Privacy expectations during disasters differ significantly from non-emergency situations. Recent scandals, such as inappropriate disclosures from FEMA to contractors, illustrate that tradeoffs between emergencies and privacy must be made carefully. Increased use of social technologies to facilitate communication and support first responders provide more opportunities for privacy infringements, despite increased regulation of disaster information flows to government agencies and with trusted partners of the government. This paper specifically explores the actual practices followed by popular disaster apps. Our empirical study compares content analysis of privacy policies and government agency policies, structured by the contextual integrity (CI) framework, with static and dynamic app analysis documenting the personal data they send. We identify substantive gaps between regulation and guidance, privacy policies, and information flows generated by apps/platforms, resulting from ambiguities and exploitation of exemptions. Results also indicate gaps between governance and practice, including: (1) many apps ignore transmission principles self-defined in policy; (2) while some policies state they ‘might’ access location data under certain conditions, those conditions are not met as 12 apps included in our study capture location immediately upon download; and (3) not all third parties data recipients are identified in policy, including instances that violate expectations of trusted third parties. We visually map disaster information flows during disasters and around third party and government apps within the disaster response domain, and emphasize information exchanges between specific actors and the differences between actual flows of personal information and regulatory and policy specifications.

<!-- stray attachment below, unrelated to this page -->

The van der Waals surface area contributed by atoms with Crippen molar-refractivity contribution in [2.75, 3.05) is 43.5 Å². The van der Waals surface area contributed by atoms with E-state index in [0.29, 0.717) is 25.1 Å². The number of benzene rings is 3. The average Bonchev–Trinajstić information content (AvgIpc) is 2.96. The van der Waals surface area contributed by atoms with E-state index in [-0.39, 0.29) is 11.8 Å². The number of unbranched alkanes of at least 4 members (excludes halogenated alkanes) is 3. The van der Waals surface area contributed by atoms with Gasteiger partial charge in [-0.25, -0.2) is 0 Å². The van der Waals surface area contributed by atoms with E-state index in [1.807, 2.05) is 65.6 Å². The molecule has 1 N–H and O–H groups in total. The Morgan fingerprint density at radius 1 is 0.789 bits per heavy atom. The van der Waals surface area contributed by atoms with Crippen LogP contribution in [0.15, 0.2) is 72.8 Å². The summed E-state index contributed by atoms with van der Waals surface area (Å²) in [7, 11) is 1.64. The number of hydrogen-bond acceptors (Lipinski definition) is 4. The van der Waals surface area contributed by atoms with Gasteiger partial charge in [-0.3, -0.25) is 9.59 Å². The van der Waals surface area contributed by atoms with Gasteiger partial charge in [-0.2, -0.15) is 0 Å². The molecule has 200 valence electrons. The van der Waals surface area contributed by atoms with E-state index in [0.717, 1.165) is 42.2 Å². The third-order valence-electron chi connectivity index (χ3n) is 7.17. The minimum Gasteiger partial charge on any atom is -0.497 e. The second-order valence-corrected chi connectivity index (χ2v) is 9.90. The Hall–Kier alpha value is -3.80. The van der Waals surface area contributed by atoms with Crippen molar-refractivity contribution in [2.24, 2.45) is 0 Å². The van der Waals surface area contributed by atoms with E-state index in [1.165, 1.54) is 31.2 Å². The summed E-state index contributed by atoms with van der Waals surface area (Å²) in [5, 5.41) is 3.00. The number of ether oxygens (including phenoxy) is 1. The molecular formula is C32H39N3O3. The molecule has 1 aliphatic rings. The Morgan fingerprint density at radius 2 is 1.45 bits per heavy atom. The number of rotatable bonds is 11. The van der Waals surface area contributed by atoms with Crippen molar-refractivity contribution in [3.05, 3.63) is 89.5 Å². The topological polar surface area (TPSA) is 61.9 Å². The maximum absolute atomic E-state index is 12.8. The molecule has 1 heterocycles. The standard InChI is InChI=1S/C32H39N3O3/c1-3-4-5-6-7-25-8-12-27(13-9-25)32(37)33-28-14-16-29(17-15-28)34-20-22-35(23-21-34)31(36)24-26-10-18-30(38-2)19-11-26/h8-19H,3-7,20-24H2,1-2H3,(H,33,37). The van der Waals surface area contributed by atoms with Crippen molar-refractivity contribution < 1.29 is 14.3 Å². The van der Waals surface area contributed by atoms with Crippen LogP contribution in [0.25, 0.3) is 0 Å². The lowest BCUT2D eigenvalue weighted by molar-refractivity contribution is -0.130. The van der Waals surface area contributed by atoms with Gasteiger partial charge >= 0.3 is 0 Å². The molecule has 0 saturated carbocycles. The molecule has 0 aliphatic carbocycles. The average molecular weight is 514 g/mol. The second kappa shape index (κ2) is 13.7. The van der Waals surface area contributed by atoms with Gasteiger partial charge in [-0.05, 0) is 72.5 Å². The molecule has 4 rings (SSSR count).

Sanfilippo, Madelyn and Shvartzshnaider, Yan and Reyes, Irwin and Nissenbaum, Helen F and Egelman, Serge, Disaster Privacy/Privacy Disaster (July 26, 2019).